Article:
Hitchens’s razor and the case of Malema and Zuma’s phantom claims

It can't be coincidental that Malema, Zuma and his daughter - who shared a cup of tea two weeks ago - have come out in the same week to speak uniformly about SA's judges.

Do you know Christopher Hitchens? He was a controversial, prolific author and journalist, born in the UK. He died of cancer in 2011.

If you know him then you probably know of his “razor”. And no, not the razor that one would use to shave a beard or slit someone’s throat.

His razor, eponymously named “Hitchens’s razor”, is rather an epistemological razor that asserts: “What can be asserted without evidence can also be dismissed without evidence.”

It comes from one of his famous works, titled God Is Not Great: How Religion Poisons Everything.

Essentially, if you accuse me of a misdeed, the onus falls on you – my accuser – to prove your claim. I do not have to disprove what has not been proven.

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The past week, I was reminded of his razor when former president Jacob Zuma’s daughter’s, Dudu Zuma-Sambudla, said on Twitter that our judiciary needed to be investigated, piggybacking off the remarks her father made last Monday when he again shirked appearing before the Commission of Inquiry into Allegations of State Capture.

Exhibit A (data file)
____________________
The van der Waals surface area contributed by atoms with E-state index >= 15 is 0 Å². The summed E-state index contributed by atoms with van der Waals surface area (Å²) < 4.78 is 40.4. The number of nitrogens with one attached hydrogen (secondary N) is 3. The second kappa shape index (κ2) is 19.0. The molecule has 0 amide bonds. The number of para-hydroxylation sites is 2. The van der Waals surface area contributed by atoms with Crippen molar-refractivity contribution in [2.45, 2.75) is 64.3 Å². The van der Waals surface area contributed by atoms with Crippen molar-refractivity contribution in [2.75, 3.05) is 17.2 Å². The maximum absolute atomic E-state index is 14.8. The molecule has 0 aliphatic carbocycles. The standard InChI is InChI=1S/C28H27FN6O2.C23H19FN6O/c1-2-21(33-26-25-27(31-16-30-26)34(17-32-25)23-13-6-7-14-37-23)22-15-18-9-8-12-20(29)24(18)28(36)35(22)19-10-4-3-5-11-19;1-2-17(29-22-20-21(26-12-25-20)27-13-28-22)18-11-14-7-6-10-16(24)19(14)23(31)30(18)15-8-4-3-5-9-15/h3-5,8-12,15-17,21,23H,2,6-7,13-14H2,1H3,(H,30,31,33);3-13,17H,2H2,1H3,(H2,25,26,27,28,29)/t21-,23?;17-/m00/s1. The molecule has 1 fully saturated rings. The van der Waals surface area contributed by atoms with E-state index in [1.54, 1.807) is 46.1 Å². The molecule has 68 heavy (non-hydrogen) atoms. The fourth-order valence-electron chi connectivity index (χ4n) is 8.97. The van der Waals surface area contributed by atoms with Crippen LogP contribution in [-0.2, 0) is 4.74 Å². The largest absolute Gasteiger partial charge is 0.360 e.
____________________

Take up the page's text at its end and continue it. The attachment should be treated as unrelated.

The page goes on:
Zuma accused commission chair Deputy Chief Justice Raymond Zondo of having a “political agenda”.

Zuma-Sambudla tweeted on Friday that the judiciary needed to be investigated, advocating for the release of President Cyril Ramaphosa’s ANC presidency campaign bank statements.

The statements allegedly reveal that Ramaphosa’s campaign bought votes to win the ruling party’s presidency.

Dudu Zuma-Sambudla’s tweet.

Sandwiched between father and daughter’s claims of a tainted judiciary was Economic Freedom Fighters (EFF) leader Julius Malema.

During the parliamentary debate on Ramaphosa’s “insane” State of the Nation Address (Sona) on Tuesday, Malema also cast aspersions upon our judiciary.

“We cannot continue to bury our heads in the sand against growing and now believable allegations that some prominent members of the judiciary are on the payroll of the white capitalist establishment.

“If they continue to think they are the law and not the interpreters of the law, then the people will rise against such few judges who have made themselves the law and are conspiring with politicians,” Malema said in a series of stinging rebukes.

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Malema was speaking against South Africa’s judiciary the day after Zuma did something similar.

It cannot be coincidental that both men, who shared a cup of tea two weeks ago, have come out in the same week to essentially speak uniformly about South Africa’s judges.

And by the way, Zuma’s daughter was also at that tea meeting.

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Back to Hitchens’s razor.

Now is the time for all South Africans to unsheathe it. Our judiciary has been the lodestar among our three branches of government.

And until there’s actual proof from the Zumas and Malema about impropriety, we must ignore their claims.

I’m reminded of another epistemological device, known as Brandolini’s law.

“The amount of energy needed to refute bullsh*t is an order of magnitude larger than to produce it.”

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